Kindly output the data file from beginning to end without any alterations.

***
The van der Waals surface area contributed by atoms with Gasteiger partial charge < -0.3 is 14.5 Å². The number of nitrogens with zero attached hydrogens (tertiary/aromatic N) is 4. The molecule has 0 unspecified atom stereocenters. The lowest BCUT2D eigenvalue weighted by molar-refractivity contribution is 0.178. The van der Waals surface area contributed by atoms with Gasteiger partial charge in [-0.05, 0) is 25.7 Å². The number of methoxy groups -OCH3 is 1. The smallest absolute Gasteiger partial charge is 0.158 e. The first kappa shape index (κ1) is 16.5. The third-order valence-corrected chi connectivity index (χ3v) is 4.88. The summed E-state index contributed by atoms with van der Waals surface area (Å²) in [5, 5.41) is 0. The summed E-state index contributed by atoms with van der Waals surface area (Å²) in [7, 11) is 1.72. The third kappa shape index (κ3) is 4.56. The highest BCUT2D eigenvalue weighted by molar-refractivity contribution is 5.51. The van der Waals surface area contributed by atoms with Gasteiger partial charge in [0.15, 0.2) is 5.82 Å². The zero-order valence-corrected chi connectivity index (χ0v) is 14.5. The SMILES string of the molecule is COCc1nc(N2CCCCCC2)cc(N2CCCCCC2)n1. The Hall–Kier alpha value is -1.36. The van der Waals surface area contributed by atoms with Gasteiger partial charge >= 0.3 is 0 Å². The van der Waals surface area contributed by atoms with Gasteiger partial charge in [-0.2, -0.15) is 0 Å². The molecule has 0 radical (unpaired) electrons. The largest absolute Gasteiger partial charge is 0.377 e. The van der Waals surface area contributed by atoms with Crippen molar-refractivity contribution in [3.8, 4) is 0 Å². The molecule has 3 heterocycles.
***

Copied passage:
The van der Waals surface area contributed by atoms with Gasteiger partial charge < -0.3 is 14.5 Å². The number of nitrogens with zero attached hydrogens (tertiary/aromatic N) is 4. The molecule has 0 unspecified atom stereocenters. The lowest BCUT2D eigenvalue weighted by molar-refractivity contribution is 0.178. The van der Waals surface area contributed by atoms with Gasteiger partial charge in [-0.05, 0) is 25.7 Å². The number of methoxy groups -OCH3 is 1. The smallest absolute Gasteiger partial charge is 0.158 e. The first kappa shape index (κ1) is 16.5. The third-order valence-corrected chi connectivity index (χ3v) is 4.88. The summed E-state index contributed by atoms with van der Waals surface area (Å²) in [5, 5.41) is 0. The summed E-state index contributed by atoms with van der Waals surface area (Å²) in [7, 11) is 1.72. The third kappa shape index (κ3) is 4.56. The highest BCUT2D eigenvalue weighted by molar-refractivity contribution is 5.51. The van der Waals surface area contributed by atoms with Gasteiger partial charge in [0.15, 0.2) is 5.82 Å². The zero-order valence-corrected chi connectivity index (χ0v) is 14.5. The SMILES string of the molecule is COCc1nc(N2CCCCCC2)cc(N2CCCCCC2)n1. The Hall–Kier alpha value is -1.36. The van der Waals surface area contributed by atoms with Gasteiger partial charge >= 0.3 is 0 Å². The van der Waals surface area contributed by atoms with Gasteiger partial charge in [-0.2, -0.15) is 0 Å². The molecule has 0 radical (unpaired) electrons. The largest absolute Gasteiger partial charge is 0.377 e. The van der Waals surface area contributed by atoms with Crippen molar-refractivity contribution in [3.8, 4) is 0 Å². The molecule has 3 heterocycles.